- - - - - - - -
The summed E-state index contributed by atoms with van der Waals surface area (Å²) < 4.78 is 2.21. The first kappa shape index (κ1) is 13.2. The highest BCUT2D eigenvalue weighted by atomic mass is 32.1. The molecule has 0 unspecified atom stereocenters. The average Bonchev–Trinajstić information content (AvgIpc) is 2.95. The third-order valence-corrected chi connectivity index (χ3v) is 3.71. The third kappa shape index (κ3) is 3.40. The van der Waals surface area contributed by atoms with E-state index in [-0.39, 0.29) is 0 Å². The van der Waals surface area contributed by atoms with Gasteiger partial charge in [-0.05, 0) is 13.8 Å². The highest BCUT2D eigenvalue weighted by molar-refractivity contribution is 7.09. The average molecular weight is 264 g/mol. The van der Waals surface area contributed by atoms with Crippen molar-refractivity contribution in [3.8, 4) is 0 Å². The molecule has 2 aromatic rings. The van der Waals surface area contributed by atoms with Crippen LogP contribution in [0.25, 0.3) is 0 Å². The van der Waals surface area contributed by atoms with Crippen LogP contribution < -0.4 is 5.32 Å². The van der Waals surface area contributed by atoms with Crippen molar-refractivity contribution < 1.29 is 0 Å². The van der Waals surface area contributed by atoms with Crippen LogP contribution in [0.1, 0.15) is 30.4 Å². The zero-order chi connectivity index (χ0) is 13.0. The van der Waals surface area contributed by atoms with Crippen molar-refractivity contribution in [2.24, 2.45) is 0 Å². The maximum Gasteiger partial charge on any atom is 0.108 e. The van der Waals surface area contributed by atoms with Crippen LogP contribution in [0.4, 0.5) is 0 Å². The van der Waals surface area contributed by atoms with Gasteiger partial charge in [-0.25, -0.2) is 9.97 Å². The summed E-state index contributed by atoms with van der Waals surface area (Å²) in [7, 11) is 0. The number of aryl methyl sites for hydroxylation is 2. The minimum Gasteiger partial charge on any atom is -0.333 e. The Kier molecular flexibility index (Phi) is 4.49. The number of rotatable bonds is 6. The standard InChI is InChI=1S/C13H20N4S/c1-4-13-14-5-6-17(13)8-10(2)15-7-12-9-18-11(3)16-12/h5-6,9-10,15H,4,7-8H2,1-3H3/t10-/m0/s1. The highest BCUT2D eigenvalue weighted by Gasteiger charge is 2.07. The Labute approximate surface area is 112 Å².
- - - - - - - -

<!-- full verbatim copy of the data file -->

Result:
The summed E-state index contributed by atoms with van der Waals surface area (Å²) < 4.78 is 2.21. The first kappa shape index (κ1) is 13.2. The highest BCUT2D eigenvalue weighted by atomic mass is 32.1. The molecule has 0 unspecified atom stereocenters. The average Bonchev–Trinajstić information content (AvgIpc) is 2.95. The third-order valence-corrected chi connectivity index (χ3v) is 3.71. The third kappa shape index (κ3) is 3.40. The van der Waals surface area contributed by atoms with E-state index in [-0.39, 0.29) is 0 Å². The van der Waals surface area contributed by atoms with Gasteiger partial charge in [-0.05, 0) is 13.8 Å². The highest BCUT2D eigenvalue weighted by molar-refractivity contribution is 7.09. The average molecular weight is 264 g/mol. The van der Waals surface area contributed by atoms with Crippen molar-refractivity contribution in [3.8, 4) is 0 Å². The molecule has 2 aromatic rings. The van der Waals surface area contributed by atoms with Crippen LogP contribution in [0.25, 0.3) is 0 Å². The van der Waals surface area contributed by atoms with Crippen LogP contribution < -0.4 is 5.32 Å². The van der Waals surface area contributed by atoms with Crippen molar-refractivity contribution < 1.29 is 0 Å². The van der Waals surface area contributed by atoms with Crippen LogP contribution in [0.1, 0.15) is 30.4 Å². The zero-order chi connectivity index (χ0) is 13.0. The van der Waals surface area contributed by atoms with Crippen molar-refractivity contribution in [2.24, 2.45) is 0 Å². The maximum Gasteiger partial charge on any atom is 0.108 e. The van der Waals surface area contributed by atoms with Crippen LogP contribution in [0.4, 0.5) is 0 Å². The van der Waals surface area contributed by atoms with Gasteiger partial charge in [-0.25, -0.2) is 9.97 Å². The summed E-state index contributed by atoms with van der Waals surface area (Å²) in [7, 11) is 0. The number of aryl methyl sites for hydroxylation is 2. The minimum Gasteiger partial charge on any atom is -0.333 e. The Kier molecular flexibility index (Phi) is 4.49. The number of rotatable bonds is 6. The standard InChI is InChI=1S/C13H20N4S/c1-4-13-14-5-6-17(13)8-10(2)15-7-12-9-18-11(3)16-12/h5-6,9-10,15H,4,7-8H2,1-3H3/t10-/m0/s1. The highest BCUT2D eigenvalue weighted by Gasteiger charge is 2.07. The Labute approximate surface area is 112 Å².